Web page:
Warm weather brings concerns about increase in poultry red mite
Poultry keepers should be vigilant for signs of poultry red mite infestation, as the summer months may bring a rapid increase in their numbers, warns Maureen Prendergast – technical manager at MSD Animal Health.
“Poultry red mite reproduce quickly with a new generation introduced every seven-to-10 days, meaning – at this time of the year – a small infestation can quickly become a major problem,” Maureen explained.
“I would recommend farmers and poultry workers familiarise themselves with the lifecycle of the mite to better understand how they can spot the problem early,” she added.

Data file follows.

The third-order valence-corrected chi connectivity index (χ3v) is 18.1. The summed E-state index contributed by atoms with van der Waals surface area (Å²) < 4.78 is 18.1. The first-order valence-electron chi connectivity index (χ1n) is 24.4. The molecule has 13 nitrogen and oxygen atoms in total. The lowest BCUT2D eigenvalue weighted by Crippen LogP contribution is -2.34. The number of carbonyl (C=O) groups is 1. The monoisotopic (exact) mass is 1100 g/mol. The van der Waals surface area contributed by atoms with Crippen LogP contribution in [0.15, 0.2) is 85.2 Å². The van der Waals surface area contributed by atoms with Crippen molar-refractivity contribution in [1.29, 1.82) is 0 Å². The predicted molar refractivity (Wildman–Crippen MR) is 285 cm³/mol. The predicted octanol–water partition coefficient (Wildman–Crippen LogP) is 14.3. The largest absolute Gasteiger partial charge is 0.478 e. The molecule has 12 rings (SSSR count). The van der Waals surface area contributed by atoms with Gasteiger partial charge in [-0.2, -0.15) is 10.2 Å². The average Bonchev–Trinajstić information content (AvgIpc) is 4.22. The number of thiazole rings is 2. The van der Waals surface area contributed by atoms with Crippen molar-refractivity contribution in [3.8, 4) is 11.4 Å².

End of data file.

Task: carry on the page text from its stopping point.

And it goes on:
Prompt treatment at the first signs of infestation can help to minimise the effect on production, estimated – in Europe alone – to cost the industry €360 million.
“These creatures come out at night to feed on the blood of the hens, causing great distress to the birds and increasing mortality rates and disease susceptibility.”
Farmers may notice high stress levels within their flock, resulting in a reduction in: feed intake; egg production and quality; and weight gain.
Typically, hens will seem unsettled, reluctant to roost and display increased grooming and scratching.
“I strongly urge any farmers who are concerned they may be harbouring red mite on their farm to contact their vet to discuss treatment options as soon as possible.
“At this time of year, any delay may result in a further increase in mite numbers and seriously affect poultry welfare and productivity,” she concluded.
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